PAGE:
W.E.B. Du Bois's Data Portraits
Visualizing Black America
by Edited by Whitney Battle-Baptiste and Britt Rusert
Pub Date 23 Oct 2018
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The colorful charts, graphs, and maps presented at the 1900 Paris Exposition by famed sociologist and black rights activist W. E. B. Du Bois offered a view into the lives of black Americans, conveying a literal and figurative representation of "the color line." From advances in education to the lingering effects of slavery, these prophetic infographics--beautiful in design and powerful in content--make visible a wide spectrum of black experience.
W. E. B. Du Bois's Data Portraits collects the complete set of graphics in full color for the first time, making their insights and innovations available to a contemporary imagination. As Maria Popova wrote, these data portraits shaped how "Du Bois himself thought about sociology, informing the ideas with which he set the world ablaze three years later in The Souls of Black Folk."
“These rarely seen and beautifully rendered data visualizations show the promise and creative possibilities of black art and science, more than a century ago, to remake America in the true image of all her people. Drawn in brilliant and vivid colors in these portraits, Du Bois’s color line reminds us that the struggle for justice is also the struggle for truth, then as now.”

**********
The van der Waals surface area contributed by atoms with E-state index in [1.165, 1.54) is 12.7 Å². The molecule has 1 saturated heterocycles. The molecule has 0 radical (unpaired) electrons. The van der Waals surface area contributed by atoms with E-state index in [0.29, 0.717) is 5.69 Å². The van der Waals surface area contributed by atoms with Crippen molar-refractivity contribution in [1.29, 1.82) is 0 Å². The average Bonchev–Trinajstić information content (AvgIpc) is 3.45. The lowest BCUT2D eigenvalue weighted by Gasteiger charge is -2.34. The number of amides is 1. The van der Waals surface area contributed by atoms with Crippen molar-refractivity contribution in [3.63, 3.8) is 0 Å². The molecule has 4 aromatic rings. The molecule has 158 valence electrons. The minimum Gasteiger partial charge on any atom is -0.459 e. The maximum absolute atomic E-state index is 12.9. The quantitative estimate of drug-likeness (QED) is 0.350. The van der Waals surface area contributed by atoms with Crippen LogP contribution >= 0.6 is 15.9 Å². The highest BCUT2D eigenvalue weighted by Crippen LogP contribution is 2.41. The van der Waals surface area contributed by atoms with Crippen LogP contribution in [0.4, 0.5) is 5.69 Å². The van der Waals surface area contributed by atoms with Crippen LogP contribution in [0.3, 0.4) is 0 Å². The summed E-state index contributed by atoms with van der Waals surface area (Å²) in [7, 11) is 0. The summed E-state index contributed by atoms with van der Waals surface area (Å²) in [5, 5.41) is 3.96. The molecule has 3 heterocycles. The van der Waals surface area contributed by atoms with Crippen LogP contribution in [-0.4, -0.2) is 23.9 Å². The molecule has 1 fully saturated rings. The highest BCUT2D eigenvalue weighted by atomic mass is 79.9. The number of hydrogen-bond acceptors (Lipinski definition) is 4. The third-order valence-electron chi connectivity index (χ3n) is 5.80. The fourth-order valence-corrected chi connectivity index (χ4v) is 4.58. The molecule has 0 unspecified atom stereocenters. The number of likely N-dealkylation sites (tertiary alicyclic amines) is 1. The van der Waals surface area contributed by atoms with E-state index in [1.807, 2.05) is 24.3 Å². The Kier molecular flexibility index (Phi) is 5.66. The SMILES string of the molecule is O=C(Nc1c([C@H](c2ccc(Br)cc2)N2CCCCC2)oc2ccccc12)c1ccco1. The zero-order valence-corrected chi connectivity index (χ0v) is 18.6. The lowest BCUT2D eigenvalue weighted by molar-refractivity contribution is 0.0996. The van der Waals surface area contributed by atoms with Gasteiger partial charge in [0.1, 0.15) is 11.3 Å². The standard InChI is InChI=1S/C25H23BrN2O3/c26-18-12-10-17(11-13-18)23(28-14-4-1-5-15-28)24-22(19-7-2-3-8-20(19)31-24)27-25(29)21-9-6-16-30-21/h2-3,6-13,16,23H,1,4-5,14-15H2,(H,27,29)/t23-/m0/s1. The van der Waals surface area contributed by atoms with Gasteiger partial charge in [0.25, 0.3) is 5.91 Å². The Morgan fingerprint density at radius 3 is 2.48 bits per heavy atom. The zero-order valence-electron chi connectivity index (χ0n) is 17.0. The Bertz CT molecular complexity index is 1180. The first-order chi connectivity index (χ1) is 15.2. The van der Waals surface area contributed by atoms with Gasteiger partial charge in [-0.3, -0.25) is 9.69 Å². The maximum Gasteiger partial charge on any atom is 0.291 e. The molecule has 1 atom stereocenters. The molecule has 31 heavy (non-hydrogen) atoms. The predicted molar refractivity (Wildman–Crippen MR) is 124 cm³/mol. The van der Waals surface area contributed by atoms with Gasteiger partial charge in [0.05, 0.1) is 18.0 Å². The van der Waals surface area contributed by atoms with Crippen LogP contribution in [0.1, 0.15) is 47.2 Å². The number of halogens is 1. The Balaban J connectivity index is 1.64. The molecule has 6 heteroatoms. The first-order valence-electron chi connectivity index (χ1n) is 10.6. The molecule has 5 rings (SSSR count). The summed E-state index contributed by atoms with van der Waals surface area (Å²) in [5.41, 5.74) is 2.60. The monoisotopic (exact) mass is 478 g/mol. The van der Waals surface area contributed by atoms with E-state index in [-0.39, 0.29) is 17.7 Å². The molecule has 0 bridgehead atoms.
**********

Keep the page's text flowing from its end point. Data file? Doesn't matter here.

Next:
—Khalil Gibran Muhammad, Harvard University, author of The Condemnation of Blackness: Race, Crime, and the Making of Modern Urban America
“Refusing the boundaries between art and sociology, abstraction and portraiture, the evident rhythm and the evident incalculability of human action, Du Bois gives data dimension and color, inside and outside the color line, in compositional concert, the black modernism and modernity he prophesies and performs always one step away, two steps ahead.”
—Fred Moten, University of California, Riverside, author of In the Break: The Aesthetics of the Black Radical Tradition
“In re-envisioning Du Bois the artist alongside Du Bois the scientist, this magnificent volume demonstrates that race is a visual economy—a system of vision and division that structures who lives and who dies.The contributors remind us that how we see race (or pretend not to) matters as much in our scholarly representations of social life as in our everyday lives.”
—Ruha Benjamin, Princeton University, author of Race After Technology
“W. E. B. Du Bois’s Data Portraits is an exquisitely designed, highly informative, and eminently teachable study—a testament to Du Bois’s seemingly boundless innovation, not only as a theorist of race but as a visual architect and data artist. Battle-Baptiste and Rusert have given us a gift in this volume: a feast for the eyes, a feast for the intellect.”
—Leigh Raiford, University of California, Berkeley, author of Imprisoned in a Luminous Glare: Photography and the African American Freedom Struggle